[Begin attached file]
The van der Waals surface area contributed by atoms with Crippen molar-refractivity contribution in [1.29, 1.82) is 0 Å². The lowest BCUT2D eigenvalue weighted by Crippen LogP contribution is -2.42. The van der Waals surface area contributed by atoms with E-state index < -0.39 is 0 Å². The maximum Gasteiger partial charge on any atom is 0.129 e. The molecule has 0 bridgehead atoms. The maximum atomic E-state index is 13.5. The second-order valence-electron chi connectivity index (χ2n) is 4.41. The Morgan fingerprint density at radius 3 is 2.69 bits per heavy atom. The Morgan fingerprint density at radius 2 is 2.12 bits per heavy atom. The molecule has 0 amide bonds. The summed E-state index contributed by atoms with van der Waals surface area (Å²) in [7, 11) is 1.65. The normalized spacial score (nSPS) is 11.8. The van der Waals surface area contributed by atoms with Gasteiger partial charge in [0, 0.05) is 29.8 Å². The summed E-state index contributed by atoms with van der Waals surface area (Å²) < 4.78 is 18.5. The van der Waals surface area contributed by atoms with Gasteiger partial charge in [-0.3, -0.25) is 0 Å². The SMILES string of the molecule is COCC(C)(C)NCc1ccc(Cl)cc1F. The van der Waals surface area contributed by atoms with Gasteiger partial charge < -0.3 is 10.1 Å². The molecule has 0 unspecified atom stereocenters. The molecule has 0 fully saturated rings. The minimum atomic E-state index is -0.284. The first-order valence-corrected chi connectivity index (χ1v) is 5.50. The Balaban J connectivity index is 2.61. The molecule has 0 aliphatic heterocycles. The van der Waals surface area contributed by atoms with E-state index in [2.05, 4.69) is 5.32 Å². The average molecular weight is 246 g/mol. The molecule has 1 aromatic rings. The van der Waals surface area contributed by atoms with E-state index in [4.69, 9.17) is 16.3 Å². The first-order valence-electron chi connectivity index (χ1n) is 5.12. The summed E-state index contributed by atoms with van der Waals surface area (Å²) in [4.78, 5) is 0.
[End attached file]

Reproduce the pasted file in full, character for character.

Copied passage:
The van der Waals surface area contributed by atoms with Crippen molar-refractivity contribution in [1.29, 1.82) is 0 Å². The lowest BCUT2D eigenvalue weighted by Crippen LogP contribution is -2.42. The van der Waals surface area contributed by atoms with E-state index < -0.39 is 0 Å². The maximum Gasteiger partial charge on any atom is 0.129 e. The molecule has 0 bridgehead atoms. The maximum atomic E-state index is 13.5. The second-order valence-electron chi connectivity index (χ2n) is 4.41. The Morgan fingerprint density at radius 3 is 2.69 bits per heavy atom. The Morgan fingerprint density at radius 2 is 2.12 bits per heavy atom. The molecule has 0 amide bonds. The summed E-state index contributed by atoms with van der Waals surface area (Å²) in [7, 11) is 1.65. The normalized spacial score (nSPS) is 11.8. The van der Waals surface area contributed by atoms with Gasteiger partial charge in [0, 0.05) is 29.8 Å². The summed E-state index contributed by atoms with van der Waals surface area (Å²) < 4.78 is 18.5. The van der Waals surface area contributed by atoms with Gasteiger partial charge in [-0.3, -0.25) is 0 Å². The SMILES string of the molecule is COCC(C)(C)NCc1ccc(Cl)cc1F. The van der Waals surface area contributed by atoms with Gasteiger partial charge < -0.3 is 10.1 Å². The molecule has 0 unspecified atom stereocenters. The molecule has 0 fully saturated rings. The minimum atomic E-state index is -0.284. The first-order valence-corrected chi connectivity index (χ1v) is 5.50. The Balaban J connectivity index is 2.61. The molecule has 0 aliphatic heterocycles. The van der Waals surface area contributed by atoms with E-state index in [2.05, 4.69) is 5.32 Å². The average molecular weight is 246 g/mol. The molecule has 1 aromatic rings. The van der Waals surface area contributed by atoms with E-state index in [4.69, 9.17) is 16.3 Å². The first-order valence-electron chi connectivity index (χ1n) is 5.12. The summed E-state index contributed by atoms with van der Waals surface area (Å²) in [4.78, 5) is 0.